Queensland’s highest court has ordered that a businesswoman convicted of trafficking synthetic cannabis be retried after being denied a fair trial, following a ‘judge alone trial’.
The Court of Appeal in Brisbane this week unanimously set aside six dangerous drug convictions – including drug trafficking – imposed against Phaedra Joy Barrett, 48, by a Maroochydore District Court judge more than a year ago.
The court – comprising Justices Anthe Philippides, Philip McMurdo and David Boddice – found Ms Barrett had been denied a fair trial because key evidence was not given to a judge until she was sentenced.
District Court Judge Glen Cash on 12 April last year found Ms Barrett guilty on one count of trafficking a dangerous drug, two counts of producing a dangerous drug, one count of possessing property obtained from trafficking, one count of possessing a thing used in connection with trafficking in a dangerous drug, and one count of possessing a thing used in connection with producing a dangerous drug.
Almost a month later, Judge Cash sentenced Ms Barrett, who pleaded guilty to one count of possessing a dangerous drug, to two years’ imprisonment.
During her trial, the court was told Ms Barrett had been operating a legal business called ‘Get High’ and sold synthetic cannabinoids in 2012.
The prosecution alleged Ms Barrett was aware her products were deemed illegal after changes to the Drugs Misuse Act in 2013, but continued to operate her business.
The court was told that, in August 2014, police allegedly found $75,000 in cash, chemically-treated leaves and communications proving she had imported chemicals from England to her business in Caloundra.
Ms Barrett denied that she had continued trafficking and claimed that she had sold the business to a customer she had met online so she could open a vaping business.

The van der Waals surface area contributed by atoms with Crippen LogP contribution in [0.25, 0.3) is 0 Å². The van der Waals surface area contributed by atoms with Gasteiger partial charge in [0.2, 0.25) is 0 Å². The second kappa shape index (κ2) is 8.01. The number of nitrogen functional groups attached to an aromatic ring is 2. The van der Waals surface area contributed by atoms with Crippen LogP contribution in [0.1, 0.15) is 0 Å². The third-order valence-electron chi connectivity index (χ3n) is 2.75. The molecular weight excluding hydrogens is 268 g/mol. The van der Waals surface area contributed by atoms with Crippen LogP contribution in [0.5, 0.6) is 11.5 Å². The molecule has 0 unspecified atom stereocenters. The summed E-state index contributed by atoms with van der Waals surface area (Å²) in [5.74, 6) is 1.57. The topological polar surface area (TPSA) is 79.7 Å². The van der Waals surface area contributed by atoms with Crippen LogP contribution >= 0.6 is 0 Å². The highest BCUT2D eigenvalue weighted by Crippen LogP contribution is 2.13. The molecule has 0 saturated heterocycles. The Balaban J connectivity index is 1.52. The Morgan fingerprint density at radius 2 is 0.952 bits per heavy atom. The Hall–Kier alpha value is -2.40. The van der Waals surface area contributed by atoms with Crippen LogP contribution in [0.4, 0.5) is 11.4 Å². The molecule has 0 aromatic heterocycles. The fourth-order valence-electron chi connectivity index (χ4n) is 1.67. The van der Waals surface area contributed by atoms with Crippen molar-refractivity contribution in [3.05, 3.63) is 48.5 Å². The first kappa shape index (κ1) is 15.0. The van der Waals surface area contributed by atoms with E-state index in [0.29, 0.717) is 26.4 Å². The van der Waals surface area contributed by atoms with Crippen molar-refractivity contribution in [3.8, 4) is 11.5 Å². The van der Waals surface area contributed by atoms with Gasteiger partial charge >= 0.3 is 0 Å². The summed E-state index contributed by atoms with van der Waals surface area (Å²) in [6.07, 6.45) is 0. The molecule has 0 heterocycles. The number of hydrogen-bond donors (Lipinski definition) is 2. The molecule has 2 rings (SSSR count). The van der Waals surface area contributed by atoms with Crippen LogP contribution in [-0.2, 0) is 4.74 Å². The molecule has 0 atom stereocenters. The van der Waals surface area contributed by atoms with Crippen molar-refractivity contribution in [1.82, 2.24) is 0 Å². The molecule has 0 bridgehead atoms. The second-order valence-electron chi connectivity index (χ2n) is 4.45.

She claimed that, when she sold her business, she still believed that the chemical composition of her products were legal because of a forensic toxicologist report she kept in a folder.
At a hearing into her appeal on 20 November last year, and on 3 June, Ms Barrett claimed she told her legal team that the report had been seized by police during a raid on her premises.
The Court of Appeal found that information was not shared with Judge Cash until after Ms Barrett was sentenced.
They ruled Ms Barrett had been denied the opportunity to raise a potential mistake-of-fact defence and this had resulted in a miscarriage of justice.
“(Ms Barrett) was sentenced upon the basis that she did hold a mistaken belief on the faith of this report,” the court said in its16-page written decision.
“She is thereby in the position of having been sentenced upon findings that could have led to her being acquitted on these charges, had all of these findings been made before the verdicts.
“Whilst the availability of such a defence would ultimately depend on the evidence led at trial, a fair trial, according to law, required (Ms Barrett) be afforded the opportunity to raise that defence, if appropriate, having regard to all of the evidence and appropriate legal advice.
“However, a retrial should be ordered, rather than this Court ordering that she be acquitted.”
A date has yet to be set for the retrial.